Recipes from the Wagstaff Miscellany (Beinecke MS 163)
This manuscript is dated about 1460.
The 200 (approx.) recipes in the Wagstaff miscellany are on pages 56r through 76v.
Images of the original manuscript are freely available on the Yale University Library website.
I have done my best to provide an accurate, but readable transcription. Common abbreviations have been expanded, the letters thorn and yogh have been replaced with their modern equivalents, and some minor punctuation has been added.
Copyright © 2014 by Daniel Myers, MedievalCookery.com
153. Plover Rostyd
Breke the nekke of a sarcell or of a tele pull hym drye draw hym as a chiken cut of his hedde his nekke & his whyngys & his fete rost hym [f.73v] reys his leggys & his whynggys as of a heyron & no sauce but salt.
This recipe is a match for recipe 90 from A Noble Boke off Cookry.
To rost a plouer tak and brek his skull and drawe hym as a chekyne and cutt of his legges and his wings by the body and rost hym and raise his legges and his wings as a henne and no sauce but salt and serue it. [A Noble Boke off Cookry (England, 1468)]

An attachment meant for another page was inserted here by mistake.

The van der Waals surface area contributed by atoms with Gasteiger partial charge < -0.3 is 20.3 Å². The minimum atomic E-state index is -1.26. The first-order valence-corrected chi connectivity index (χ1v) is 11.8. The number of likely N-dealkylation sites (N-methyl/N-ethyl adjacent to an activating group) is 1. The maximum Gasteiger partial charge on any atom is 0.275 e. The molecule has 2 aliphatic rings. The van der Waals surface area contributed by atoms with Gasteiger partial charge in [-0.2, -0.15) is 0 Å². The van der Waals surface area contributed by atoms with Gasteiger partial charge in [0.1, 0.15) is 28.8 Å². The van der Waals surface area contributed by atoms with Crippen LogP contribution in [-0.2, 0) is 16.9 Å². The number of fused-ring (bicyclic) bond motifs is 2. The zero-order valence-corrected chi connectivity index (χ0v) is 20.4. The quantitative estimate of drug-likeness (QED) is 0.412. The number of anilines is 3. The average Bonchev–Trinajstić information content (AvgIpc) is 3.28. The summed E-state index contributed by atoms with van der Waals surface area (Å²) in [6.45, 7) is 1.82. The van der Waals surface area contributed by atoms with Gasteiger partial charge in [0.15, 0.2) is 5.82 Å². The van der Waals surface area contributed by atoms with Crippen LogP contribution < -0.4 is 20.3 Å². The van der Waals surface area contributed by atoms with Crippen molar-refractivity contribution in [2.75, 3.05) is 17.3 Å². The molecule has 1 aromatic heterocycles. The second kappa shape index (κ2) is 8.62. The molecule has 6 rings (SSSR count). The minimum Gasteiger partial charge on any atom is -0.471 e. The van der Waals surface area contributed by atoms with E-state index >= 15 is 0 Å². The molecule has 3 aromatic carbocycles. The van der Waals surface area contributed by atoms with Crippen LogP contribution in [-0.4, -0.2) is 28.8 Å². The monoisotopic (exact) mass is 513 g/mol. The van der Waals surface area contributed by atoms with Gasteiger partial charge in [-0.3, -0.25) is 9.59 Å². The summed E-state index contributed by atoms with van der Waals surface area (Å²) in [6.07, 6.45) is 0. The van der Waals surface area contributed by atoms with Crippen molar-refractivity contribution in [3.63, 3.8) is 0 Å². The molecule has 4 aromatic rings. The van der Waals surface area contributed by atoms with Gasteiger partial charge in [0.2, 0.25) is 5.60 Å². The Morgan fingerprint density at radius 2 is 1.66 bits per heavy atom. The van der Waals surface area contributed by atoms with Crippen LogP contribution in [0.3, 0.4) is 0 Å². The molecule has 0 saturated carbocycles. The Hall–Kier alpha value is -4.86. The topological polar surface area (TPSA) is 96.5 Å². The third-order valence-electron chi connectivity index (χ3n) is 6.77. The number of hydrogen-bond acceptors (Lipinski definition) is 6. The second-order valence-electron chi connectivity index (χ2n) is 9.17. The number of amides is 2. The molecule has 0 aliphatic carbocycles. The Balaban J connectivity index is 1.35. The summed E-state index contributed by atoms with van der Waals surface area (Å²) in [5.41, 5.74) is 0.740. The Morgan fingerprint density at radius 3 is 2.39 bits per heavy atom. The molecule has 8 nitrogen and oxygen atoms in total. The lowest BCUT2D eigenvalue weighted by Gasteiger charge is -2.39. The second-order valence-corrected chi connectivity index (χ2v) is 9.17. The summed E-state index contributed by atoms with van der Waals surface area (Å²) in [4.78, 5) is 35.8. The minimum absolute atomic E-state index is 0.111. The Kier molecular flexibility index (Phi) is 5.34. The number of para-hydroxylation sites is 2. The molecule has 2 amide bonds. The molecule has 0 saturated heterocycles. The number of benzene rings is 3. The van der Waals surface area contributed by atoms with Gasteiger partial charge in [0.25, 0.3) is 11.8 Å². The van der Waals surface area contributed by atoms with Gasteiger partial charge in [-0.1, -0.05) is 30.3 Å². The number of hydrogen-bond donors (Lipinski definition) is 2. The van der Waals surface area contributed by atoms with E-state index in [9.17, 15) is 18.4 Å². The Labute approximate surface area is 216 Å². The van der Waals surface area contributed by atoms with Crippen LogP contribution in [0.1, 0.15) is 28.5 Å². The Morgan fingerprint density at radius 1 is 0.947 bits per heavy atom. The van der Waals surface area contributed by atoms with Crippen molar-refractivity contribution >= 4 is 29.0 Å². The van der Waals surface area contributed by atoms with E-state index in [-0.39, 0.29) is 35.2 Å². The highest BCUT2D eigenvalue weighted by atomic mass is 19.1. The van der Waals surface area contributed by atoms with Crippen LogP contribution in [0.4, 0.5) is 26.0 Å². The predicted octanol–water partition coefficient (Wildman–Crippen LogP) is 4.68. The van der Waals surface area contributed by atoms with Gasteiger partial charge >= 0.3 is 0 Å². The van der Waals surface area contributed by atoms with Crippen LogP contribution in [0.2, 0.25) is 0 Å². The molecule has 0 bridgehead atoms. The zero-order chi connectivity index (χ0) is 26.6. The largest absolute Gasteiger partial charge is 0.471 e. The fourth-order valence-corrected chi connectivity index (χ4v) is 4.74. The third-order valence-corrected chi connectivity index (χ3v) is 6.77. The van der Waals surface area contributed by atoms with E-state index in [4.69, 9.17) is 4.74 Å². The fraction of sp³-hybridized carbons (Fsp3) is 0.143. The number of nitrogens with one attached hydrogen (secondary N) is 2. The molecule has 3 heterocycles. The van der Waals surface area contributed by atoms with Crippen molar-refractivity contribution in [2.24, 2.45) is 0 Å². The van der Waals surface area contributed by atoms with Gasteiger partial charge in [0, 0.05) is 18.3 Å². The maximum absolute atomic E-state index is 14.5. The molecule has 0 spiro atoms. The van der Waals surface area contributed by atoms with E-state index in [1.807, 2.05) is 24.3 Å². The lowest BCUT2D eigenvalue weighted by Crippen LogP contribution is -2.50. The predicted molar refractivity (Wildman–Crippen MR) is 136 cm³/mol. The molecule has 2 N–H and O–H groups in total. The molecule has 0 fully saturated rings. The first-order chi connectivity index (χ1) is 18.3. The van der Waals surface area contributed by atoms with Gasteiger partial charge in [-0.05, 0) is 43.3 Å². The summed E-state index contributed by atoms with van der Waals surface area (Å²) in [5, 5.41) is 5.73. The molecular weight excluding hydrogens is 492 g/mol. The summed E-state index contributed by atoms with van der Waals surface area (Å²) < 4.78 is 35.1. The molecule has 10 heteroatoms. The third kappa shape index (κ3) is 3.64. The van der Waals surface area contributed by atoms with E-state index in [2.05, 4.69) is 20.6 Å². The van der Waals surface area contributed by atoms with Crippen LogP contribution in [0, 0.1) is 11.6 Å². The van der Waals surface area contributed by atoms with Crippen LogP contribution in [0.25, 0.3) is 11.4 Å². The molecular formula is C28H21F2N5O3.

There are also two related recipes in Two Fifteenth-Century Cookery-Books.
Plouer rost. Capitulum Cxix. Breke the skulle of a plouere, and pull hym drye, and draw hym as a chike, and cutte the legges and the wynges by the body, and the heued and necke all-so, and roste hym, and reyse the legges and wynges as an henne: and no sauce butt salt. [Two Fifteenth-Century Cookery-Books (England, 1430)]
Plouer. Take a plouer, and breke his skoll, and pull him dry, And drawe him as a chekon, And kutte the legges and the winges as a henne; And no sauce but salt. [Two Fifteenth-Century Cookery-Books (England, 1430)]
I find the instruction to break the plover's skull a bit unusual. It's the first step in all of the related recipes, where the method of slaughter is usually given, so I expect that was the preferred method for killing them.